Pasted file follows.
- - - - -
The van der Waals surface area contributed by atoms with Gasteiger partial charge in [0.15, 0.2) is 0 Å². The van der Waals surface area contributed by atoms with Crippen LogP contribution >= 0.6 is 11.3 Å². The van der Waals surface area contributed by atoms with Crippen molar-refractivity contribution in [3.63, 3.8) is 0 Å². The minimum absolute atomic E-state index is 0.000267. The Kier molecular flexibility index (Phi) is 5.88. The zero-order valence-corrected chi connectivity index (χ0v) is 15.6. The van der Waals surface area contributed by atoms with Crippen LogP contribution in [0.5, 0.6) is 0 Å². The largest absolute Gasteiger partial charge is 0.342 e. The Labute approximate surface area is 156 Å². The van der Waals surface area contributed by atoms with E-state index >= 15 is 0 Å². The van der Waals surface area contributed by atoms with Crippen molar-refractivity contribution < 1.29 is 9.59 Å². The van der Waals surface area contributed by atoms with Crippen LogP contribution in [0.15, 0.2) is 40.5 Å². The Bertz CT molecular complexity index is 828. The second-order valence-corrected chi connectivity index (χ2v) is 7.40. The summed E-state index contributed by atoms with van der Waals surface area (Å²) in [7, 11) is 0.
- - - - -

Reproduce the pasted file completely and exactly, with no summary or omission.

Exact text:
The van der Waals surface area contributed by atoms with Gasteiger partial charge in [0.15, 0.2) is 0 Å². The van der Waals surface area contributed by atoms with Crippen LogP contribution >= 0.6 is 11.3 Å². The van der Waals surface area contributed by atoms with Crippen molar-refractivity contribution in [3.63, 3.8) is 0 Å². The minimum absolute atomic E-state index is 0.000267. The Kier molecular flexibility index (Phi) is 5.88. The zero-order valence-corrected chi connectivity index (χ0v) is 15.6. The van der Waals surface area contributed by atoms with Crippen LogP contribution in [0.5, 0.6) is 0 Å². The largest absolute Gasteiger partial charge is 0.342 e. The Labute approximate surface area is 156 Å². The van der Waals surface area contributed by atoms with E-state index >= 15 is 0 Å². The van der Waals surface area contributed by atoms with Crippen molar-refractivity contribution < 1.29 is 9.59 Å². The van der Waals surface area contributed by atoms with Crippen LogP contribution in [0.15, 0.2) is 40.5 Å². The Bertz CT molecular complexity index is 828. The second-order valence-corrected chi connectivity index (χ2v) is 7.40. The summed E-state index contributed by atoms with van der Waals surface area (Å²) in [7, 11) is 0.